Halo: Combat Evolved – Pillar of Gaming.

Halo: Combat Evolved is one of those games that really matters to me. When I was younger I wasn’t a PC gamer and, unfortunately, Half-Life passed me by. That meant that it was Bungie’s Halo, released on the OG Xbox in 2001, that introduced me to the world of the “modern” first-person shooter, and opened my eyes to the potential that video games had to offer worlds and experiences beyond our own. Back in 2001 – at the innocent age of 12 – it felt like Halo was providing a glimpse into the future of video games.

I remember first playing through Halo’s campaign at a friend’s house on his Xbox. We played split-screen co-op, stopping each time we made it to the point my friend had reached in his solo play-through. He was experiencing the story on his own first, and then replaying and sharing that experience with me. I didn’t mind having to wait, or that my friend had experienced the events unfolding on the TV screen in front of us; I was just amazed by what Halo had to offer; the large sprawling levels, the variety of weapons, the vehicular combat, the colour palette, and more!

It didn’t take long for my friend, and consequently for us, to power through Halo’s main campaign. I loved every second of it; from the moment you awaken as the Master Chief aboard the Pillar of Autumn (alongside his unexplained twin brother if you’re playing in co-op!) through to that last daring 6 minute Warthog escape as the Flood, Covenant and environment do everything they can to stop you reaching your Pelican in time.

Once we finished the campaign we moved on to hone our skills against each other in competitive multiplayer. Playing Rockets on Hang ‘Em’ High was a favourite, as well as our own made up Jeep Jousting contest on Blood Gulch. Days were spent exploring every inch or every level, mastering the trajectory of rockets, perfecting sniper shots and – sigh – grabbing the Needler when you found yourself short of firepower and in the wrong place at the wrong time.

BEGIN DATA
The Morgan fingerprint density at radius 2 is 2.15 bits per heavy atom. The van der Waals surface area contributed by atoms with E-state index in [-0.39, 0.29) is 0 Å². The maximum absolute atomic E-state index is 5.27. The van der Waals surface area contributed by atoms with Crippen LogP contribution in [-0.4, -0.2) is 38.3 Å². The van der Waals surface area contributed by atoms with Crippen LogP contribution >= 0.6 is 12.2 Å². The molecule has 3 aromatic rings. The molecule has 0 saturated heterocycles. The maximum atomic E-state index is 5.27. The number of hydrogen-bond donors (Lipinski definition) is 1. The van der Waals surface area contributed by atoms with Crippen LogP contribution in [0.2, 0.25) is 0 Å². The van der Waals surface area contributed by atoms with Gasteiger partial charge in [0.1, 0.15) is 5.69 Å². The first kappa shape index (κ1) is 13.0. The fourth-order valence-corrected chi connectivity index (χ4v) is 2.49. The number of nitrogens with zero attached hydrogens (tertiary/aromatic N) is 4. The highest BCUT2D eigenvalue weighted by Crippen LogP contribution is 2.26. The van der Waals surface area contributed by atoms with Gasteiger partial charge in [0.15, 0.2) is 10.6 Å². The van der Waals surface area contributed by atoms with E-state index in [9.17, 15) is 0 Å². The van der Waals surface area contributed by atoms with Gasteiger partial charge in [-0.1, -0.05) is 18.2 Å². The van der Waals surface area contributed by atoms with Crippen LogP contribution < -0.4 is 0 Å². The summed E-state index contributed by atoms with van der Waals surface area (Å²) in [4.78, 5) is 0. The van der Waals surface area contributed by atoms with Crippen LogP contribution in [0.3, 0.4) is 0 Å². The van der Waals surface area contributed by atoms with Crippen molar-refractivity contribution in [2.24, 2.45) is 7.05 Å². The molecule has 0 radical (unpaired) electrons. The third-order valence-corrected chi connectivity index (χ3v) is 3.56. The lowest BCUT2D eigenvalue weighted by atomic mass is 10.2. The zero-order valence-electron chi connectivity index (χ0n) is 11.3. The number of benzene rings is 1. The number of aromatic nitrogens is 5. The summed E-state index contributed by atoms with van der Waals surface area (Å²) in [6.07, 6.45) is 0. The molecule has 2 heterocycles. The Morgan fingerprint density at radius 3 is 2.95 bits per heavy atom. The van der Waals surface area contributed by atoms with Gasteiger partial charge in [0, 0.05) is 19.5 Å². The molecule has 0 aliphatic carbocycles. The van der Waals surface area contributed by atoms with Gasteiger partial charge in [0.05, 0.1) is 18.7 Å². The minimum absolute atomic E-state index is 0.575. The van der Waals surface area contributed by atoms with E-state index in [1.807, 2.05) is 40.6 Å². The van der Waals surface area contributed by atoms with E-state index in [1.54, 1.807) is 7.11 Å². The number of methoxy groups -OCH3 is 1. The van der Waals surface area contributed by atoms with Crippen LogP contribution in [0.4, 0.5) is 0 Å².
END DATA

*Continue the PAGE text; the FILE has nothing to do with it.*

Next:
I remember, shortly after this, nagging my parents for an Xbox for Christmas. It was an expensive request, and I was willing to give up as many future Birthday and Christmas presents as needed to try and help it happen. Thanks to Halo, the Xbox truly felt like something special – a “true generational leap” as it would now be called. Before then my Dad had owned a Nintendo 64 and a PlayStation, but the Xbox was on another level. It felt game changing – literally.

Fast forward to Christmas Eve and I had a sleepless night of excitement, anticipation and dread. Christmas morning (finally) arrived and – of course – I opened my presents: my very own Xbox and my very own copy of Halo. It was magical.